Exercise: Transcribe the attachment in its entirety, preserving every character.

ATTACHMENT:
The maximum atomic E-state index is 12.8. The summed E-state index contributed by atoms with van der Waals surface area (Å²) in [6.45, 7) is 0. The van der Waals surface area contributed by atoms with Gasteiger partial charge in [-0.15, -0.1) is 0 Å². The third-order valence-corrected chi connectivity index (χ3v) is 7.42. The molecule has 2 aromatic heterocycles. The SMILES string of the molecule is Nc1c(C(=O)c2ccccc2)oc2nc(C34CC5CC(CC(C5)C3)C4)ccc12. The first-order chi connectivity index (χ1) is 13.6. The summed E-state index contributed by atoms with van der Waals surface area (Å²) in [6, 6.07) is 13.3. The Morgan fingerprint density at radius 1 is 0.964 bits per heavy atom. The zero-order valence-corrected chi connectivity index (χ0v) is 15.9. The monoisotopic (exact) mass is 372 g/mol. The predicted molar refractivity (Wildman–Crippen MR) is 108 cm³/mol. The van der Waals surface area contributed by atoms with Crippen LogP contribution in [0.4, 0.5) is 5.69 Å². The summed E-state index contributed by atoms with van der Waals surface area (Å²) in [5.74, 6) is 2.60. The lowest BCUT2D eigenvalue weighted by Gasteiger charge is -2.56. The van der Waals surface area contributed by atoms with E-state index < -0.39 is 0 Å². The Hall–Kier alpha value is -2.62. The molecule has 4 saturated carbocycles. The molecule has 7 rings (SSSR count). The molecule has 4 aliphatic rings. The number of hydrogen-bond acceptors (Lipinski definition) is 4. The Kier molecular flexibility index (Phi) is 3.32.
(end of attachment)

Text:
The maximum atomic E-state index is 12.8. The summed E-state index contributed by atoms with van der Waals surface area (Å²) in [6.45, 7) is 0. The van der Waals surface area contributed by atoms with Gasteiger partial charge in [-0.15, -0.1) is 0 Å². The third-order valence-corrected chi connectivity index (χ3v) is 7.42. The molecule has 2 aromatic heterocycles. The SMILES string of the molecule is Nc1c(C(=O)c2ccccc2)oc2nc(C34CC5CC(CC(C5)C3)C4)ccc12. The first-order chi connectivity index (χ1) is 13.6. The summed E-state index contributed by atoms with van der Waals surface area (Å²) in [6, 6.07) is 13.3. The Morgan fingerprint density at radius 1 is 0.964 bits per heavy atom. The zero-order valence-corrected chi connectivity index (χ0v) is 15.9. The monoisotopic (exact) mass is 372 g/mol. The predicted molar refractivity (Wildman–Crippen MR) is 108 cm³/mol. The van der Waals surface area contributed by atoms with Crippen LogP contribution in [0.4, 0.5) is 5.69 Å². The summed E-state index contributed by atoms with van der Waals surface area (Å²) in [5.74, 6) is 2.60. The lowest BCUT2D eigenvalue weighted by Gasteiger charge is -2.56. The van der Waals surface area contributed by atoms with E-state index < -0.39 is 0 Å². The Hall–Kier alpha value is -2.62. The molecule has 4 saturated carbocycles. The molecule has 7 rings (SSSR count). The molecule has 4 aliphatic rings. The number of hydrogen-bond acceptors (Lipinski definition) is 4. The Kier molecular flexibility index (Phi) is 3.32.